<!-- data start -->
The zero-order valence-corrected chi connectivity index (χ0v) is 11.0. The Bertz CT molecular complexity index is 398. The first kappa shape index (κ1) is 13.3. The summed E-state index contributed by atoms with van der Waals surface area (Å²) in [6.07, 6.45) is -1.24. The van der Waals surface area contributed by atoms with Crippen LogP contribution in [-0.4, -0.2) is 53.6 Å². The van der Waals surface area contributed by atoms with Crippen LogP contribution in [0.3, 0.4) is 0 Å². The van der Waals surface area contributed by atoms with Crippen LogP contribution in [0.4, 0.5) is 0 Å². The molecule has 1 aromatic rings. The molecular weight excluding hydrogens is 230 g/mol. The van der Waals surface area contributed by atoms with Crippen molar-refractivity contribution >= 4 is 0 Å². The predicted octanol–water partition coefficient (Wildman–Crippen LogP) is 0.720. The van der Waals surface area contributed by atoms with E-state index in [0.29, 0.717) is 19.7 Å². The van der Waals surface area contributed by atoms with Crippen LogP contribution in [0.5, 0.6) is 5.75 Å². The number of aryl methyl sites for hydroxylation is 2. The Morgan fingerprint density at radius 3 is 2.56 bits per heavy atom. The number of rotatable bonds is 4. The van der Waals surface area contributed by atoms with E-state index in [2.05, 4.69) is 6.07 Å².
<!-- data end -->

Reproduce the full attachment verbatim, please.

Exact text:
The zero-order valence-corrected chi connectivity index (χ0v) is 11.0. The Bertz CT molecular complexity index is 398. The first kappa shape index (κ1) is 13.3. The summed E-state index contributed by atoms with van der Waals surface area (Å²) in [6.07, 6.45) is -1.24. The van der Waals surface area contributed by atoms with Crippen LogP contribution in [-0.4, -0.2) is 53.6 Å². The van der Waals surface area contributed by atoms with Crippen LogP contribution in [0.3, 0.4) is 0 Å². The van der Waals surface area contributed by atoms with Crippen LogP contribution in [0.4, 0.5) is 0 Å². The molecule has 1 aromatic rings. The molecular weight excluding hydrogens is 230 g/mol. The van der Waals surface area contributed by atoms with Crippen molar-refractivity contribution >= 4 is 0 Å². The predicted octanol–water partition coefficient (Wildman–Crippen LogP) is 0.720. The van der Waals surface area contributed by atoms with E-state index in [0.29, 0.717) is 19.7 Å². The van der Waals surface area contributed by atoms with Crippen LogP contribution in [0.5, 0.6) is 5.75 Å². The number of aryl methyl sites for hydroxylation is 2. The Morgan fingerprint density at radius 3 is 2.56 bits per heavy atom. The number of rotatable bonds is 4. The van der Waals surface area contributed by atoms with E-state index in [2.05, 4.69) is 6.07 Å².